Matt Hunt, the new director of the Barren River District Health Department, takes the reins of the regional agency at a challenging time.
Earlier this year, Gov. Matt Bevin vetoed a bill designed to help health departments and other quasi-state agencies avoid bankruptcy by allowing them to exit Kentucky’s pension system. The legislation reducing employee salary payments from 83 percent to 49 percent to the state pension system expired July 1 – and it is unknown if or when Bevin might call a special legislative session meant to remedy the situation.
Left unaddressed, the pension payment surge could result in 42 county health departments – including those in the Barren River District – becoming insolvent and passing on payment deadlines for debts within one year, according to Kentucky Department of Public Health Commissioner Jeffrey Howard.
“Over half of our county health departments could close their doors in a year,” Howard said, referencing a worst-case scenario simulated with 2019 data. “For us, that painted a very catastrophic picture.”
The Barren River District Health Department serves 260,000 people across eight counties, including Barren, Butler, Edmonson, Hart, Logan, Metcalfe, Simpson and Warren.
With decreased revenue and a bloated retirement contribution, the department will face significant obstacles.
“It is a crisis,” Hunt said, but he seems prepared to respond accordingly.
Hunt’s first step, in response to the pension uncertainty, has been to identify the essential health care programs that can’t be cut, followed by the next most important programs and the optional services. With any currently vacant job positions, Hunt has had to apply the same logic.
“We’re taking a hard look at ‘public health transformation,’ ” Hunt said, which is Howard’s roadmap to streamlining departments’ programs and staff and sharing services across county lines. “It’s like a GPS.”
Another essential tool is the Community Health Assessment and Improvement Plan from the BRIGHT coalition, a BRDHD partner comprised of health care, educational and healthy lifestyle experts.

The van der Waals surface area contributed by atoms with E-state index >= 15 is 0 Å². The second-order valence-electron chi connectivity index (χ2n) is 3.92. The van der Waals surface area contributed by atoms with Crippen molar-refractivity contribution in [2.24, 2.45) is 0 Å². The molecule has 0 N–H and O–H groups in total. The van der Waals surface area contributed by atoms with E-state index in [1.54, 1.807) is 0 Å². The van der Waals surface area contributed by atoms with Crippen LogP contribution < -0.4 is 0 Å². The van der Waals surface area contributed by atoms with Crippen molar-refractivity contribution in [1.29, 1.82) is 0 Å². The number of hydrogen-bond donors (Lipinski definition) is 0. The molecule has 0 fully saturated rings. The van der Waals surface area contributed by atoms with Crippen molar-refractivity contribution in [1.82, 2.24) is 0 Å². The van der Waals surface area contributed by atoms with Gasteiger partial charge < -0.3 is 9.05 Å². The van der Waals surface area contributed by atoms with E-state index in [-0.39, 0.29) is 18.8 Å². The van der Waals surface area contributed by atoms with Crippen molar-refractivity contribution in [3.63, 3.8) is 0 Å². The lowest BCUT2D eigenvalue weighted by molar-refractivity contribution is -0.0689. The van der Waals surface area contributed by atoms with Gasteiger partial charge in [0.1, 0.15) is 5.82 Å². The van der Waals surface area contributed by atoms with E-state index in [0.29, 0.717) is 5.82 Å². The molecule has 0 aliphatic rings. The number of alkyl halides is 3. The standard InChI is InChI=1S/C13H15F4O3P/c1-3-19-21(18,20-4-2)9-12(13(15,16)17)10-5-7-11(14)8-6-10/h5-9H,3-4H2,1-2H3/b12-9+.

To improve health in the community, workplace, schools and environment, the coalition uses data and statistics to lay out the issues affecting the region’s residents and the programs that best help them. The assessment lists issues like diets lacking fruits and vegetables, alcohol abuse, high housing costs, limited access to primary care and mental health providers and city walkability.
“I want to be able to make data-driven decisions,” Hunt said, especially when prioritizing programs, partnerships and grant writing to prevent any future gaps in essential services.
Though the health department has already made “meaningful cuts over the years,” the challenge in the Barren River District is that some counties, including Warren, don’t have a designated public health tax, so it’s difficult to ensure adequate funding and equal distribution, according to Howard.
“The issue is not quite as acute as it looked a year ago. But there are still some changes that have to happen to prevent insolvency. I think those changes will happen under Matt Hunt,” Howard said.
Despite being handed this crisis, Hunt expressed excitement for the opportunities to improve people’s quality of life.
“At the end of the day, we get to impact people’s lives,” Hunt said. “It’s very important. It’s very rewarding.
“Are we making it a better place to live, play and work? I think so.”